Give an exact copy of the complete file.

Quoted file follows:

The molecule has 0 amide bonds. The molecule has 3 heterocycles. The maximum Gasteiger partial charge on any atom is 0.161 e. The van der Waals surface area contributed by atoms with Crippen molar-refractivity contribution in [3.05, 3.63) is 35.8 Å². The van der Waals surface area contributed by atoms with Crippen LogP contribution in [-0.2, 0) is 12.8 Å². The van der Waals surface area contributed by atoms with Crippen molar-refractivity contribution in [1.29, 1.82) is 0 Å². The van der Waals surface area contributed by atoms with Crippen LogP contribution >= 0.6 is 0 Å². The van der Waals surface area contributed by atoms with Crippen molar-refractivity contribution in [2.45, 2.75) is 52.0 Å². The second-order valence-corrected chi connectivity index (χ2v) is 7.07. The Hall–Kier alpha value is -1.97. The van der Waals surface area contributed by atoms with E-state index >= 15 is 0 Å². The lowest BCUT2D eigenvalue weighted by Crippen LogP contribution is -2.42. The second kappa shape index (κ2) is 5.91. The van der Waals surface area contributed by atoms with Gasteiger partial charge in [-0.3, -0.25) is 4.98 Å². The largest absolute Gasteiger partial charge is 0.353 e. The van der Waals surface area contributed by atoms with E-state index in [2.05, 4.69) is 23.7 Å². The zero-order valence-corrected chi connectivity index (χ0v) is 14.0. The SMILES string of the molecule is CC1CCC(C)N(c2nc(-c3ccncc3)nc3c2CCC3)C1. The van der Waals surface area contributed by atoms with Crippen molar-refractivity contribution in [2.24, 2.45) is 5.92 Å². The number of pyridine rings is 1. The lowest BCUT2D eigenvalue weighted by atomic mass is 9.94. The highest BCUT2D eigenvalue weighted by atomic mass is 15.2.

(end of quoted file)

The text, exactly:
The molecule has 0 amide bonds. The molecule has 3 heterocycles. The maximum Gasteiger partial charge on any atom is 0.161 e. The van der Waals surface area contributed by atoms with Crippen molar-refractivity contribution in [3.05, 3.63) is 35.8 Å². The van der Waals surface area contributed by atoms with Crippen LogP contribution in [-0.2, 0) is 12.8 Å². The van der Waals surface area contributed by atoms with Crippen molar-refractivity contribution in [1.29, 1.82) is 0 Å². The van der Waals surface area contributed by atoms with Crippen LogP contribution >= 0.6 is 0 Å². The van der Waals surface area contributed by atoms with Crippen molar-refractivity contribution in [2.45, 2.75) is 52.0 Å². The second-order valence-corrected chi connectivity index (χ2v) is 7.07. The Hall–Kier alpha value is -1.97. The van der Waals surface area contributed by atoms with E-state index >= 15 is 0 Å². The lowest BCUT2D eigenvalue weighted by Crippen LogP contribution is -2.42. The second kappa shape index (κ2) is 5.91. The van der Waals surface area contributed by atoms with Gasteiger partial charge in [-0.3, -0.25) is 4.98 Å². The largest absolute Gasteiger partial charge is 0.353 e. The van der Waals surface area contributed by atoms with E-state index in [2.05, 4.69) is 23.7 Å². The zero-order valence-corrected chi connectivity index (χ0v) is 14.0. The SMILES string of the molecule is CC1CCC(C)N(c2nc(-c3ccncc3)nc3c2CCC3)C1. The van der Waals surface area contributed by atoms with Crippen molar-refractivity contribution in [2.24, 2.45) is 5.92 Å². The number of pyridine rings is 1. The lowest BCUT2D eigenvalue weighted by atomic mass is 9.94. The highest BCUT2D eigenvalue weighted by atomic mass is 15.2.